Top Cybersecurity trends & predictions for 2020

December 17, 2019  |  Chuck Brooks

It is that time of year again where we look forward to what cyber goodies the New Year brings. 2019 brought new records in data breaches, a rash of ransomware attacks, and a rise in state-sponsored cyber-attacks. Below is a quick list of what me may expect in the 2020.

  • Cybersecurity will become even more of a strategic priority for companies as the cost, sophistication, and lethality of breaches continue to rise.
  • The advent of emerging and fused technologies 5G, IoT (and Industrial IoT) will pose significant operational and regulatory challenges. Companies and agencies will look to automation and orchestration technologies such as machine learning, deep learning, artificial intelligence, and other analytic tools to mitigate gaps on ubiquitous platforms.
  • Threat actors, especially state-sponsored, and criminal enterprises will take advantage of the expanding cyber-attack surface by sing their resources to employ more sophisticated means for discovering target vulnerabilities, automating their phishing attacks, and finding new deceptive paths for infiltrating malware.
  • For CISOs, enterprise tools such as predictive analytics, machine learning and artificial intelligence will be more readily adapted to expand the effectiveness of mitigation and analysis of threats. The role of the CISO will grow in importance as cybersecurity is not just an IT issue, but a survival and ROI imperative for companies.
  • Cybersecurity concerns will also continue to be a growing priority for government with strategy, investment, and procurement. This is already evident in the restructuring of government roles and assets. The Department of Defense (DOD), the US Cyber Command,  The Army Futures Command, and the Navy and Air Force are already investing in acquisition of new technologies and training of cybersecurity components. Similarly, on the civilian side, the Department of Homeland Security (DHS) has created Cybersecurity Infrastructure Security Agency (CISA) to focus on primarily cybersecurity threats to the critical infrastructure.  Look for bigger budgets for agencies t acquire expertise and needed cybersecurity tools.
  • Protecting the supply chain will continue to be a major area of focus. Supply chain security has been identified both by industry and government as a key vulnerability. A new White House Presidential Executive order was recently issued to help secure the supply chain (both public and commercial) from undue risk of sabotage to or subversion of the design, integrity, manufacturing, production, distribution, installation, operation, or maintenance of information and communications technology or services.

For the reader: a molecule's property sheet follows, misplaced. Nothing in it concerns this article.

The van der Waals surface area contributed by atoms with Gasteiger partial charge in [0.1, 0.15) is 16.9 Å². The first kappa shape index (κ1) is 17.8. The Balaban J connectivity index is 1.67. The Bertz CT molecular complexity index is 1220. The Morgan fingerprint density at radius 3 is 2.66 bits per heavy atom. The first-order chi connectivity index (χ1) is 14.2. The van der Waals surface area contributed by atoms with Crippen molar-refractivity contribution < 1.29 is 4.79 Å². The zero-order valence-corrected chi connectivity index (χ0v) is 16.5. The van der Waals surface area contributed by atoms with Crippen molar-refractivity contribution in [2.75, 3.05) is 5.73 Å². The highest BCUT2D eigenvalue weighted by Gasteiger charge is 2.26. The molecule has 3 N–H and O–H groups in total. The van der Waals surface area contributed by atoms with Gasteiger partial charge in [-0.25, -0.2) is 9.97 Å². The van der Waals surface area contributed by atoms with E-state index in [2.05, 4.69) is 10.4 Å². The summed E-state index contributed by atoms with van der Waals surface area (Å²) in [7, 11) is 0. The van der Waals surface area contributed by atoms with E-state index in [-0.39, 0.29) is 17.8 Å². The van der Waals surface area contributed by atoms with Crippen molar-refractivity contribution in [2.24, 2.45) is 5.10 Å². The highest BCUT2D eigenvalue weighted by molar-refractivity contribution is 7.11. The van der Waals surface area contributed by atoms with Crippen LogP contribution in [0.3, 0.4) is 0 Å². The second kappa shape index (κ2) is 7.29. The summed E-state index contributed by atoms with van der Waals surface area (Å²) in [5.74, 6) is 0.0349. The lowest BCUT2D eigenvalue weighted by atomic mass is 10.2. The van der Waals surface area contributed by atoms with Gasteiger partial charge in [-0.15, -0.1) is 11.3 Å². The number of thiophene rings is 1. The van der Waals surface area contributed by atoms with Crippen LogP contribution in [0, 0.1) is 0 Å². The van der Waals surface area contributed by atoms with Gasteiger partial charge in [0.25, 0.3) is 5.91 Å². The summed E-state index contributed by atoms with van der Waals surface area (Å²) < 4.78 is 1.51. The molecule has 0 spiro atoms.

• Public Private Partnerships (PPP) will expand throughout the cybersecurity ecosystem. Open collaboration, threat sharing, and cooperative research and development with catalyze innovation and facilitate solutions. PPP will be perceived good news for both industry and government
  • In 2020, a qualified cybersecurity worker shortage will continue to pose major challenges for both the public and private sectors. The problem grows and automation will be only a partial remedy.
  • Compliance and digital privacy policy requirements will continue to broaden across industry sectors propelled by government legislation. It will be both policy and consumer privacy driven. GDPR was only a start and is setting the table for others to follow.

2020 also will be the dawn of a new decade that will bring technological transformation that will permeate all aspects of our lives, including cybersecurity. The future has arrived, and we need to be prepared for the uncertainty of what lies ahead in our emerging digital world.

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